With further reference to
It should be understood that the diffuser may be selected such that the light rays emitted by the backlighting may be redirected in a predetermined direction as a function of the position of the information display in relation to an anticipated viewer and/or as a function of the angle of the plane defined by 249 a, 249 b with respect to a viewing angle of an anticipated viewer. In at least one embodiment, the preferred diffuser is a structured, holographic, elliptical, stereographic, diffuser that enhances efficiency of the information display emitted light ray distribution with respect to anticipated viewers, enhances high end luminance, reduces light ray scatter, and/or enhances contrast.
Preferably, the diffuser also functions to disperse any “hot” spots of concentrated light rays emitted by the backlights. The preferred diffuser functions to retain a focused character while providing an acceptable viewing angle for the information display. In one embodiment, the diffuser is formed as an integral part of the optics block. It should be understood that any combination of backlighting, optics, diffuser and display that produces a substantially focused character while providing a desired viewing angle is within the scope of the present invention. In an alternate embodiment, the diffuser is positioned between the LCD and an associated element. In yet another embodiment there is no diffuser.
With further reference to
In a preferred embodiment, the controller transmits signals over the input/output bus 251 to the display driver 250 that manipulate the individual characters as well as the corresponding backlighting. Preferably, the display driver is capable of controlling a larger number of characters than the given information display comprises. Therefore, the spare display driver outputs are available to manipulate the backlighting as a function of the control signal received by the display driver from the controller over the input/output bus. It should be understood that additional control signals, beyond the input/output bus, may be provided from the controller to the information display to separately control the backlighting. Alternately, the backlighting may remain illuminated irrespective of the individual character state.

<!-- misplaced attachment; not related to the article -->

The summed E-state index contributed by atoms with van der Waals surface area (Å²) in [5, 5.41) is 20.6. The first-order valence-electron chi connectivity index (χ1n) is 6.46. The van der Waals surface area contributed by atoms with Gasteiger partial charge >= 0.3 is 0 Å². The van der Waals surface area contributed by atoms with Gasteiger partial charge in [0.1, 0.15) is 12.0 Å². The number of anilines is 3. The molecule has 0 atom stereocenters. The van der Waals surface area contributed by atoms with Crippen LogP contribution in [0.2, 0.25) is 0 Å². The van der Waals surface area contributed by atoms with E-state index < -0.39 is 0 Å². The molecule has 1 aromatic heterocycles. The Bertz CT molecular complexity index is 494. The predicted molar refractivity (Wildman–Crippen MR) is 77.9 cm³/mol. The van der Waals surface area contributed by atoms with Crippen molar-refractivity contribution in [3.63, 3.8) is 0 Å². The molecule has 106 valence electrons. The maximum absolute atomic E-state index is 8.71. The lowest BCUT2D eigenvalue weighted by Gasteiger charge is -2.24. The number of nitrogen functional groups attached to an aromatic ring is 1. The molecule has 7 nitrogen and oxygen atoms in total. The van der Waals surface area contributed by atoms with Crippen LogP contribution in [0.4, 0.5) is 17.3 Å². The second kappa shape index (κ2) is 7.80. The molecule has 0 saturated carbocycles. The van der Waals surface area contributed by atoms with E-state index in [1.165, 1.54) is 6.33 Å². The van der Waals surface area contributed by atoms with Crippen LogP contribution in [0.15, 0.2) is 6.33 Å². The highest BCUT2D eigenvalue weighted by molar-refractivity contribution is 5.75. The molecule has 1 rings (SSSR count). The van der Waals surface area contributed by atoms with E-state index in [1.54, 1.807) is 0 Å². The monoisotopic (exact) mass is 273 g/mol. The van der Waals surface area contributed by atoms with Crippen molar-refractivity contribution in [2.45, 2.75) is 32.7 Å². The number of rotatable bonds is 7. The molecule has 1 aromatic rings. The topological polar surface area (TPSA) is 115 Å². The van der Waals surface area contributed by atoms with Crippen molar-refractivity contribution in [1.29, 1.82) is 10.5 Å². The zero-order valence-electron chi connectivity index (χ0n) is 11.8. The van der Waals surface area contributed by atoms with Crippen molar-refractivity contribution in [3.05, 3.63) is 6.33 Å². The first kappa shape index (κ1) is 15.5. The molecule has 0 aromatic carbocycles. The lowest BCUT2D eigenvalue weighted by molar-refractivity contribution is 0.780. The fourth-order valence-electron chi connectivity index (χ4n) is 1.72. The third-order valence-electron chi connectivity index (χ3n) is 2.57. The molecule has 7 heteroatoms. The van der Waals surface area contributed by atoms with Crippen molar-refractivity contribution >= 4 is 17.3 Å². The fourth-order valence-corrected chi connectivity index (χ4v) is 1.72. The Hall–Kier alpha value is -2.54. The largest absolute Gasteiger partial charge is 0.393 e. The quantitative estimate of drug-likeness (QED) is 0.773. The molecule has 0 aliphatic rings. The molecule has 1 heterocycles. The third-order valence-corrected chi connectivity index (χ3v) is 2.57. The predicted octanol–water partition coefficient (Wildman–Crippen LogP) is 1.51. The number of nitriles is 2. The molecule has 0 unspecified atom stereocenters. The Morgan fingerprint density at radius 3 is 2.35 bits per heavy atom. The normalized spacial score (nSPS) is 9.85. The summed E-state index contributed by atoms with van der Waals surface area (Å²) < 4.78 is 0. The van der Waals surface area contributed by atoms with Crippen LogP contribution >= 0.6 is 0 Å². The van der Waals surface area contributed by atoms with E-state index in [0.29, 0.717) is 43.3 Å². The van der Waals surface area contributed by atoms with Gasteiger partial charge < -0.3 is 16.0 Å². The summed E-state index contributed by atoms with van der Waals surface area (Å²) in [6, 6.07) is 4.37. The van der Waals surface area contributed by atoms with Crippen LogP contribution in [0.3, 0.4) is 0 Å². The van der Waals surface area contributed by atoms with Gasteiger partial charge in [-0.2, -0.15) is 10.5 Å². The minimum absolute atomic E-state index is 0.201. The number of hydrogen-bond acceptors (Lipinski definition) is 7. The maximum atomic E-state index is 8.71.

It should be understood that the display 241 with related components that are shown to be mounted to a daughter board in
In a preferred embodiment, the LCD has three characters as depicted in display areas 122, 140 of
In one embodiment, the information display is configured to provide a visual indication of the compass heading of an associated vehicle. In the preferred compass display, the information display has two individual characters. In operation, one character displays either an “N” (for North) or a “S” (for South), the second character displays either an “E” (for East) or a “W” (for West); when the heading is North-West, for example, both the N and the W would be illuminated. In a preferred embodiment, each LCD character has two backlights, with a total of four backlights in the two character LCD compass display. In a situation where the vehicle heading is either “N”, “S”, “E” or “W”, only the two backlights associated with the given character are illuminated; the backlights associated with the other character are not illuminated. When both characters are utilized, such as “NW” for example, all four backlights are illuminated. Utilizing “character specific” backlighting as described enhances the overall appearance of the information display and results in the unused LCD character being substantially invisible. It should be understood that each character can display any alphanumeric character such as a “C” (for calibrate), “Z” (for zone) and the two can combine to display a number ranging from 0–99.
In one embodiment, a third character is added to the information display, as depicted in
Preferably, the backlighting of each character is capable of producing between approximately 10,000 and approximately 30,000 candelas per square meter (cd/m2) on the surface of the diffuser or LCD. Most preferably the backlighting of each character is capable of producing approximately 20,000 cd/m2 on the surface of the diffuser or LCD. When used in conjunction with a preferred transflective reflective element, an LCD backlit with approximately 20,000 cd/m2 will result in approximately 1500 cd/m2 output from the first surface of the reflective element.